Tesla Motors is once again facing controversy over the safety of its Autopilot technology for assisting car drivers, this time in connection with the death of the driver in a Model S crash in China.
The father of the deceased filed a lawsuit in a Beijing court in July against the car dealer who sold him the car, alleging that his son had turned on the Autopilot feature before he crashed into a vehicle in January in the northeastern province of Hebei, according to reports citing Chinese state broadcaster CCTV.
Tesla has said it is unable to determine whether or not Autopilot was engaged at the time of the crash. As a result of the damage caused by the collision, the car was physically incapable of transmitting log data to Tesla servers, wrote spokeswoman Keely Sulprizio late Wednesday.
“We have tried repeatedly to work with our customer to investigate the cause of the crash, but he has not provided us with any additional information that would allow us to do so,” Sulprizio added in an email.
Tesla ran into controversy about the safety of Autopilot in June, when it reported a fatality in Florida in a car accident in which the driver was killed after the vehicle went under a high trailer, with the bottom of the trailer impacting the windshield of the Model S car. Autopilot had been activated at the time. The incident is under investigation by the National Highway Traffic Safety Administration.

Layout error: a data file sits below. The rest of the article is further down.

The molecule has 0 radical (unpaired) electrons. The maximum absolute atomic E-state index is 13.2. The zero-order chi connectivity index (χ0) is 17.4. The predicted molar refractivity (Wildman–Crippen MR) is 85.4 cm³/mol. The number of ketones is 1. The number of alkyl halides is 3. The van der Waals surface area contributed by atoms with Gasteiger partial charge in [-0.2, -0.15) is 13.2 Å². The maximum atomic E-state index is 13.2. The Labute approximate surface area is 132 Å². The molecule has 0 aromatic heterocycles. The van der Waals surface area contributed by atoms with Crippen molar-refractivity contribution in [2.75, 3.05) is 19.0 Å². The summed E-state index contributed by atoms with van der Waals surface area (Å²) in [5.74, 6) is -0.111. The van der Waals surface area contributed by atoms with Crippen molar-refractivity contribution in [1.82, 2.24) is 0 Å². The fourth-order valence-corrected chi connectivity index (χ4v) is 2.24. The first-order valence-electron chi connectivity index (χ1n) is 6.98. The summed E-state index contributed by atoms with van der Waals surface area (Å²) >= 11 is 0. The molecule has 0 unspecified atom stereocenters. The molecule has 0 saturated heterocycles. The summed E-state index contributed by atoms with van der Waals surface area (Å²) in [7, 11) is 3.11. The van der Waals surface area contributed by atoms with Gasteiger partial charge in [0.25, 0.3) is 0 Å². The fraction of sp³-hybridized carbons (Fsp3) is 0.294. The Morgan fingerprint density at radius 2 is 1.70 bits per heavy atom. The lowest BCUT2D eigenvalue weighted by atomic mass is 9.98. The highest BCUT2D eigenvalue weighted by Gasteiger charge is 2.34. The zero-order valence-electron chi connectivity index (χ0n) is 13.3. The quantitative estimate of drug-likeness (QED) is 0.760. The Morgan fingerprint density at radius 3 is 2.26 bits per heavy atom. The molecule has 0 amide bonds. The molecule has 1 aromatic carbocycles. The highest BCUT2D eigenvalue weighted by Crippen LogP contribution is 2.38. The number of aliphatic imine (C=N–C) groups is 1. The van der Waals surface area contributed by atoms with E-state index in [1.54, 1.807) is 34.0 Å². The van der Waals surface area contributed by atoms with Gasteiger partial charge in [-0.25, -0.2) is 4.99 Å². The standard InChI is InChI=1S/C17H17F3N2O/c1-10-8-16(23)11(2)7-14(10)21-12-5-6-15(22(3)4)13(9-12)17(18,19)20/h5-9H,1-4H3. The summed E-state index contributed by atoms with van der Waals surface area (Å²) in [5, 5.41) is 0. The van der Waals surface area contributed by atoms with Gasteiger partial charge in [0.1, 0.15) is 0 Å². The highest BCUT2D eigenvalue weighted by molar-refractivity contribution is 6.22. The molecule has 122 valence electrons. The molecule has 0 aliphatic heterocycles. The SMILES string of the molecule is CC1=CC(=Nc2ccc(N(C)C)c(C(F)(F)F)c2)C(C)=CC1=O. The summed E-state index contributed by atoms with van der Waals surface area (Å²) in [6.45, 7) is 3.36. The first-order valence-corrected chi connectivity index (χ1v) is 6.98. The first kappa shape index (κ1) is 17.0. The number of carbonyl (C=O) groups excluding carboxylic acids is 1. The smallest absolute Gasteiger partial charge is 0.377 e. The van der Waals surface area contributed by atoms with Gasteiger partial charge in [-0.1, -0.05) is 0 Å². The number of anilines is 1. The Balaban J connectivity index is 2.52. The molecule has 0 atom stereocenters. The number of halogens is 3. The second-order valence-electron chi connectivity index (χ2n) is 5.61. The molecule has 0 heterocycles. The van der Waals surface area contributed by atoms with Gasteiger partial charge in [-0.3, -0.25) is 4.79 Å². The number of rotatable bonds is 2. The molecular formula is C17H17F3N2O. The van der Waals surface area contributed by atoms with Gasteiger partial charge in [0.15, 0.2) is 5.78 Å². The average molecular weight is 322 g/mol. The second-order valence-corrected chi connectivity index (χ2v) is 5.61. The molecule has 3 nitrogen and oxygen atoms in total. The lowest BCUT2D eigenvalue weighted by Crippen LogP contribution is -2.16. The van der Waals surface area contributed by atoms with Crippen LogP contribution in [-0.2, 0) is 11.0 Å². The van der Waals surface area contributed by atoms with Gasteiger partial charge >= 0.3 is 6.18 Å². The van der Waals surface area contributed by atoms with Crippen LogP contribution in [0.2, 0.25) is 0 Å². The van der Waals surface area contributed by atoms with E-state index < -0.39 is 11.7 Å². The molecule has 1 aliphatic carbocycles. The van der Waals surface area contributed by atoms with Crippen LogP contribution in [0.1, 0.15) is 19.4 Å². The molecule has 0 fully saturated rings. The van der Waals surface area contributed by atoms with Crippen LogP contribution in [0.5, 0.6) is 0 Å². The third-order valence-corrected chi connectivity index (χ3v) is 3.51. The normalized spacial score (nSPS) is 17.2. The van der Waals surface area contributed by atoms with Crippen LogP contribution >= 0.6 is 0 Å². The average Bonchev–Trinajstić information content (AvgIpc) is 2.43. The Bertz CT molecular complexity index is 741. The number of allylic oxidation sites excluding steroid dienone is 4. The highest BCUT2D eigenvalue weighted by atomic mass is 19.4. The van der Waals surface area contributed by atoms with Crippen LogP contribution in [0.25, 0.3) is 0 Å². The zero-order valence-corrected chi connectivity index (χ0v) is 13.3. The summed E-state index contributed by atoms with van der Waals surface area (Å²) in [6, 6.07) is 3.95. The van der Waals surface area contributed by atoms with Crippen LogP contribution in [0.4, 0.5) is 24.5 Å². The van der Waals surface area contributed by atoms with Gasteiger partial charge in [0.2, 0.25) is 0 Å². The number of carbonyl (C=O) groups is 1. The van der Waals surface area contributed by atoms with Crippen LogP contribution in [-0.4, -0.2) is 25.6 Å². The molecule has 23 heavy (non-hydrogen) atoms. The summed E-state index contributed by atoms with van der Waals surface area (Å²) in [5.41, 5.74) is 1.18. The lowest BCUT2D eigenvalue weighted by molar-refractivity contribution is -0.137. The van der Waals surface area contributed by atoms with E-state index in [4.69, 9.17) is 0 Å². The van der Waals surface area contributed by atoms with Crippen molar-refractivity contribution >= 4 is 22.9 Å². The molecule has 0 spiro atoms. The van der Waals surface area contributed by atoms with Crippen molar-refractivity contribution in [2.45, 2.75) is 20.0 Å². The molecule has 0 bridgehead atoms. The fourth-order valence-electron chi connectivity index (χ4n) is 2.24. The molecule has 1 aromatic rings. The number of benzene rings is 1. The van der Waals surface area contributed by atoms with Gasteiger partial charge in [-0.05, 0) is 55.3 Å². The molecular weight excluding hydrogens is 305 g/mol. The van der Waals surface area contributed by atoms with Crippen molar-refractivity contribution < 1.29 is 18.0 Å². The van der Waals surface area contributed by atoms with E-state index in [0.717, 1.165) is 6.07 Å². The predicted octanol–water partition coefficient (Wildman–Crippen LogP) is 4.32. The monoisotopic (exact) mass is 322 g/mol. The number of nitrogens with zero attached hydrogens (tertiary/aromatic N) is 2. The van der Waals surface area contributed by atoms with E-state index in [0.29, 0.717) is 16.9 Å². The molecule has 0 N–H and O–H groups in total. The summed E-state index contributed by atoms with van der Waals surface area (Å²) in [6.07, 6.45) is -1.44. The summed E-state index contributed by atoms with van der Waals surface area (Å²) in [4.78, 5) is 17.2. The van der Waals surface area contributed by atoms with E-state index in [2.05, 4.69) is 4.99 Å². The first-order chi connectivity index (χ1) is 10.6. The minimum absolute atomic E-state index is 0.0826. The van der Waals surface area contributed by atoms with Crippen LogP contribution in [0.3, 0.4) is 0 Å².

Consumer Reports, a product-testing and rating nonprofit, called on Tesla at the time to disable hands-free operation in its cars until the technology can be made safer.
The company said last week that it was upgrading Autopilot to make it safer by having radar as a primary control sensor without requiring confirmation by the camera for visual image recognition. Added to Tesla vehicles in October 2014 as part of the Autopilot hardware suite, radar was then meant to be a supplementary sensor to the primary camera and image processing system. The company claimed to have overcome the problems presented by radar, such as false alarms leading to the slamming of brakes even when the obstacle is an innocuous object like a soda can.